Russian hackers used 4 new malware in USAID phishing

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Microsoft

Microsoft states that a Russian hacking group used four new malware families in recent phishing attacks impersonating the United States Agency for International Development (USAID).

Thursday night, the Microsoft Threat Intelligence Center (MSTIC) disclosed that the Russian-backed hacking group APT29, also known as Nobelium, had compromised the Contact Contact account for USAID.

Using this legitimate marketing account, the threat actors impersonated USAID in phishing emails sent to approximately 3,000 email accounts at more than 150 different organizations, including government agencies and organizations devoted to international development, humanitarian, and human rights work.

Targeting phishing emails pretending to be from USAID
Targeting phishing emails pretending to be from USAID

New malware used by Nobelium

In a second blog post released Friday night, Microsoft provides details on four new malware families used by Nobelium in these recent attacks.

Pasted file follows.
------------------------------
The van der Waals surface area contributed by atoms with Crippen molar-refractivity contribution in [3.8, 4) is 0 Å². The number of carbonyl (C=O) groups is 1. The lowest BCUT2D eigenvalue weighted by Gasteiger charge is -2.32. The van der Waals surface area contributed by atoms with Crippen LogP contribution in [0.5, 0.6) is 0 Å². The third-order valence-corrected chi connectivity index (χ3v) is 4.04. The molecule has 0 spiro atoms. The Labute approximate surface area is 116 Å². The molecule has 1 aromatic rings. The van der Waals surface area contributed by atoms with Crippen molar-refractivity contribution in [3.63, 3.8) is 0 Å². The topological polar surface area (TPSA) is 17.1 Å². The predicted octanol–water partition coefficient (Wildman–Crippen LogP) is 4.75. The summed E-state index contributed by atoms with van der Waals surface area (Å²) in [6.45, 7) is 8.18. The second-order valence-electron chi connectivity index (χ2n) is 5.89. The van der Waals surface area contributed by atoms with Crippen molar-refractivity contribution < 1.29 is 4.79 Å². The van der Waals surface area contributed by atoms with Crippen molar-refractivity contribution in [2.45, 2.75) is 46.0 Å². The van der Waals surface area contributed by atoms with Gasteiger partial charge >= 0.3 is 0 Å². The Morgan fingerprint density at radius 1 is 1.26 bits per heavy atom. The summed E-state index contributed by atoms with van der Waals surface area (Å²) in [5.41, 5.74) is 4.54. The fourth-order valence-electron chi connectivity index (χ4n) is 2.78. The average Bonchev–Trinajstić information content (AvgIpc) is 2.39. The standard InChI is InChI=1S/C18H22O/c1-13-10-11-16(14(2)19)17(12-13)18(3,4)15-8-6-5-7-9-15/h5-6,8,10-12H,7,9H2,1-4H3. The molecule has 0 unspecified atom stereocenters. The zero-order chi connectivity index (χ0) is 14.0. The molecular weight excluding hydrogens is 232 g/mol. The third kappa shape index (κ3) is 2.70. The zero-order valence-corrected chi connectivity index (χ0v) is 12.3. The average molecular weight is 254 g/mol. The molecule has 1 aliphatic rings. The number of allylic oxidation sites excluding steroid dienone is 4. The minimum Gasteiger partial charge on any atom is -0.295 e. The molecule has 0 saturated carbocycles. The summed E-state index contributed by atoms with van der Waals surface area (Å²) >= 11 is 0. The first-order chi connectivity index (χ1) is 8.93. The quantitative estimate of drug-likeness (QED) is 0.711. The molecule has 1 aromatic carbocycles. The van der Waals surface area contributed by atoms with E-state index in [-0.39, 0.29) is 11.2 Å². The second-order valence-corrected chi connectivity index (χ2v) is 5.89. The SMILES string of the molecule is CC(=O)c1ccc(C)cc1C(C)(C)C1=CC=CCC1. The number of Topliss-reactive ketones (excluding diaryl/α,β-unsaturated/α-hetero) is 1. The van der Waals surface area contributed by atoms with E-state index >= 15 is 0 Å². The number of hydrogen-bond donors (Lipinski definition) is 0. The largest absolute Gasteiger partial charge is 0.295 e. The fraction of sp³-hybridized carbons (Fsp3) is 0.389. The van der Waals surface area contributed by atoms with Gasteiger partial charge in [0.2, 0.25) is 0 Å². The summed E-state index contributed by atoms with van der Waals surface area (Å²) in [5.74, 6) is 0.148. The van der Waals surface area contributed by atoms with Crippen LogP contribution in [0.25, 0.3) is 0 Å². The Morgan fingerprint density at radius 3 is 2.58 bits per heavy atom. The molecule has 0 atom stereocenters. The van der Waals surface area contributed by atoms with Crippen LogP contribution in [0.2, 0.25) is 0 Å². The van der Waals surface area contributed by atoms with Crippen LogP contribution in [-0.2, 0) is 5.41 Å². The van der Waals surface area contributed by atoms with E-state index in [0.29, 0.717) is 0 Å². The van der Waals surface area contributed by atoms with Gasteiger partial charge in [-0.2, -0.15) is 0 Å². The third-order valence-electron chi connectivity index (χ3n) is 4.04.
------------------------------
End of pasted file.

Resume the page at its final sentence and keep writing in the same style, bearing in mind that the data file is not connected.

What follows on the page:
The four new families include an HTML attachment named ‘EnvyScout’, a downloader known as ‘BoomBox,’ a loader known as ‘NativeZone’, and a shellcode downloader and launcher named ‘VaporRage.’

EnvyScout

EnvyScout is a malicious HTML/JS file attachment used in spear-phishing emails that attempts to steal the NTLM credentials of Windows accounts and drops a malicious ISO on a victim’s device.

Distributed as a file named NV.html, when opened, the HTML file will attempt to load an image from a file:// URL. When doing this, Windows may send the logged-in user’s Windows NTLM credentials to the remote site, which attackers can capture and brute-force to reveal the plain text password.

Loading a remote image using the file:// URL
Loading a remote image using the file:// URL

Microsoft states that the attachment is also used to convert an embedded text blob into a malicious ISO saved as NV.img to the local file system.

NV.html attachment saving the ISO image
NV.html attachment saving the ISO image

“At this stage of infection, the user is expected to open the downloaded ISO, NV.img, by double clicking it,” explains Microsoft.

When the ISO image opens, Windows will show the user a shortcut named NV that executes the hidden BOOM.exe, which is part of the new BoomBox malware family described below.

Contents of NV.img ISO file
Contents of NV.img ISO file

Security researcher Florian Roth discovered

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